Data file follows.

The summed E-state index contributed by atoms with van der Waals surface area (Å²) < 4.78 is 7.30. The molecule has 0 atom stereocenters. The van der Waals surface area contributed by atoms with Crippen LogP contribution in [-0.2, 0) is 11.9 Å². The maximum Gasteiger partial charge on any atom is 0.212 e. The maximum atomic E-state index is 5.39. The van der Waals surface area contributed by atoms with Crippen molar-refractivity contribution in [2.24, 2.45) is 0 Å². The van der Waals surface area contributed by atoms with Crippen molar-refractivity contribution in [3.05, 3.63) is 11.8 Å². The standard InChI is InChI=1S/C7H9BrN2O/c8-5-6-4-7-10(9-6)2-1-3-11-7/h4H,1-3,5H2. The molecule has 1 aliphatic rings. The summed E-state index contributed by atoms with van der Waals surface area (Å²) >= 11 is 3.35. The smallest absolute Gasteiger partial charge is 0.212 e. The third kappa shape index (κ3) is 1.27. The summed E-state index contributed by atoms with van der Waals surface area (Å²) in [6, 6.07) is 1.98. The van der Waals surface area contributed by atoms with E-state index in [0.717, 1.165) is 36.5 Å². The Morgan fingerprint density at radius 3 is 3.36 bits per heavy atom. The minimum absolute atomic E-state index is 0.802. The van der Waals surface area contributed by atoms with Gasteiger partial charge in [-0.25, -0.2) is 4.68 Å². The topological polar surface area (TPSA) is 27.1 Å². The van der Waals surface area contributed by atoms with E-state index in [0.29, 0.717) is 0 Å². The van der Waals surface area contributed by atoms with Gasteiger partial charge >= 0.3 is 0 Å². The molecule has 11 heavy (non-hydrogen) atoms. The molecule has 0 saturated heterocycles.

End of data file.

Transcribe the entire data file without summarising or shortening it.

The summed E-state index contributed by atoms with van der Waals surface area (Å²) < 4.78 is 7.30. The molecule has 0 atom stereocenters. The van der Waals surface area contributed by atoms with Crippen LogP contribution in [-0.2, 0) is 11.9 Å². The maximum Gasteiger partial charge on any atom is 0.212 e. The maximum atomic E-state index is 5.39. The van der Waals surface area contributed by atoms with Crippen molar-refractivity contribution in [2.24, 2.45) is 0 Å². The van der Waals surface area contributed by atoms with Crippen molar-refractivity contribution in [3.05, 3.63) is 11.8 Å². The standard InChI is InChI=1S/C7H9BrN2O/c8-5-6-4-7-10(9-6)2-1-3-11-7/h4H,1-3,5H2. The molecule has 1 aliphatic rings. The summed E-state index contributed by atoms with van der Waals surface area (Å²) >= 11 is 3.35. The smallest absolute Gasteiger partial charge is 0.212 e. The third kappa shape index (κ3) is 1.27. The summed E-state index contributed by atoms with van der Waals surface area (Å²) in [6, 6.07) is 1.98. The van der Waals surface area contributed by atoms with E-state index in [0.717, 1.165) is 36.5 Å². The Morgan fingerprint density at radius 3 is 3.36 bits per heavy atom. The minimum absolute atomic E-state index is 0.802. The van der Waals surface area contributed by atoms with Gasteiger partial charge in [-0.25, -0.2) is 4.68 Å². The topological polar surface area (TPSA) is 27.1 Å². The van der Waals surface area contributed by atoms with E-state index in [0.29, 0.717) is 0 Å². The van der Waals surface area contributed by atoms with Gasteiger partial charge >= 0.3 is 0 Å². The molecule has 11 heavy (non-hydrogen) atoms. The molecule has 0 saturated heterocycles.